Ken Ham is in the news again, and he knows exactly what he’s doing, the cunning little rat.
While foreign media and science critics have mostly come to snigger at exhibits explaining how baby dinosaurs fit on Noah’s Ark and Cain married his sister to people the earth, museum spokesman and vice-president Mark Looy said the coverage has done nothing but drum up more interest.
“Mocking publicity is free publicity,” Looy said. Besides, U.S. media have been more respectful, mindful perhaps of a 2006 Gallup Poll showing almost half of Americans believe that humans did not evolve, but were created by God in their present form within the last 10,000 years.
Creationists really aren’t stupid—they’re clever in getting the support they need to protect their ignorance.
Looy said supporters of the museum include evangelical
Christians, Orthodox Jews and conservative Catholics, as well
as the local Republican congressman, Geoff Davis (news, bio, voting record), and his
family, who have toured the site.
Everyone knows now not to ever vote for Geoff Davis, right?
They also repeat this weird claim that I have read in every single frickin’ article about the AiG creationist museum…
The museum’s rural location near the border of Kentucky, Ohio and Indiana places it well within America’s mostly conservative and Christian heartland. But the setting has another strategic purpose: two-thirds of Americans are within a day’s drive of the site, and Cincinnati’s international airport is minutes away.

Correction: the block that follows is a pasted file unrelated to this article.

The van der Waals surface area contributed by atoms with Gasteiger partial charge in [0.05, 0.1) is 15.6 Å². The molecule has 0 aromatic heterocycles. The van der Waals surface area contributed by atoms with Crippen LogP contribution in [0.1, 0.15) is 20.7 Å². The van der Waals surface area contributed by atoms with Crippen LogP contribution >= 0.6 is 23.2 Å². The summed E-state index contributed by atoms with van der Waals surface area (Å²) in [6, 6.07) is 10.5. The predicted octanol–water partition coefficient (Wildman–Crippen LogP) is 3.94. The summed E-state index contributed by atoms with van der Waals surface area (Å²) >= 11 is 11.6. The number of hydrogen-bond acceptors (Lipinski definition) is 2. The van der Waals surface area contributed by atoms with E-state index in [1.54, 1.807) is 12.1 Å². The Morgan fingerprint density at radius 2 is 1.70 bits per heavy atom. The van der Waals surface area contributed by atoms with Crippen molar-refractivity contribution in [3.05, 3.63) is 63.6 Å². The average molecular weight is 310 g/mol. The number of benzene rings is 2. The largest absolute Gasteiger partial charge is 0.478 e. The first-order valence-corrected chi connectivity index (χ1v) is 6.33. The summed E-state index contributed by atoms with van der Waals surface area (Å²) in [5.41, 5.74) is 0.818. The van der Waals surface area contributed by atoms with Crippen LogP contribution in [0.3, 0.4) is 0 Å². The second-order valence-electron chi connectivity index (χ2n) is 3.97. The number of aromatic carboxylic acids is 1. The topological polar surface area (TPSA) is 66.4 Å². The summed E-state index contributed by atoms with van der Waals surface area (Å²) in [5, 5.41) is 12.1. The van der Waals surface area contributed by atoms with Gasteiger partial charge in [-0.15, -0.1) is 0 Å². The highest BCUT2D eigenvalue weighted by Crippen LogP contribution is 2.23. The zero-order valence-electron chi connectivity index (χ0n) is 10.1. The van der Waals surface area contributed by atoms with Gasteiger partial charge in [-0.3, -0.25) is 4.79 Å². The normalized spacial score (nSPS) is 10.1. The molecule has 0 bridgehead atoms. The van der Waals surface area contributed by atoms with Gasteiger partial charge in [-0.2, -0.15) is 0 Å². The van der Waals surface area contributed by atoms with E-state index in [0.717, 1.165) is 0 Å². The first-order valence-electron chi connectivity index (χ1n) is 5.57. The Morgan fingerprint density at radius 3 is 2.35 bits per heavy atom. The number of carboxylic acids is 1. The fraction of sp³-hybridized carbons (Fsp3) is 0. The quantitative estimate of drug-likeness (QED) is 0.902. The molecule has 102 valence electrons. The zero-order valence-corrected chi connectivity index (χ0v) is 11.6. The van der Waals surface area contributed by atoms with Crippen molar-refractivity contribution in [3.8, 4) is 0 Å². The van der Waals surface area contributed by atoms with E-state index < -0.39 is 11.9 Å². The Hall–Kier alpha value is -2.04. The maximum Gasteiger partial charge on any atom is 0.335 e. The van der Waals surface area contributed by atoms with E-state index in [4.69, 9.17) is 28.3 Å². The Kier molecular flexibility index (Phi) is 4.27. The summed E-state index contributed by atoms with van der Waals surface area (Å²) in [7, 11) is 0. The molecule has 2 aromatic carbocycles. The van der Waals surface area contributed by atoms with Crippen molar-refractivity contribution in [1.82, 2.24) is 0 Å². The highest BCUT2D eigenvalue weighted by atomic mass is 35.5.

It really isn’t that close to the bulk of the country. It makes one wonder about the quality of the reporting going into these stories when no one even bothers to look at a map.
Now we also get a dose of the persecution complex:
The project has not been without opposition. Zoning battles with environmentalists and groups opposed to the museum’s message have delayed construction and the museum’s opening day has been delayed repeatedly.
The museum has hired extra security and explosives-sniffing dogs to counter anonymous threats of damage to the building. “We’ve had some opposition,” Looy said.
That’s just weird, and not at all fitting with the attitudes I’ve heard. Even the most fervent evilutionists I’ve talked to respond to the news of this “museum” with laughter, and look forward to visiting it and mocking it. They say now that even bad reviews are still good publicity, but I don’t think that will last long after they’ve opened: unremitting mockery is not going to help their cause in the long run. There will be a surge of interest when it first opens, followed by a steady decline in attendance.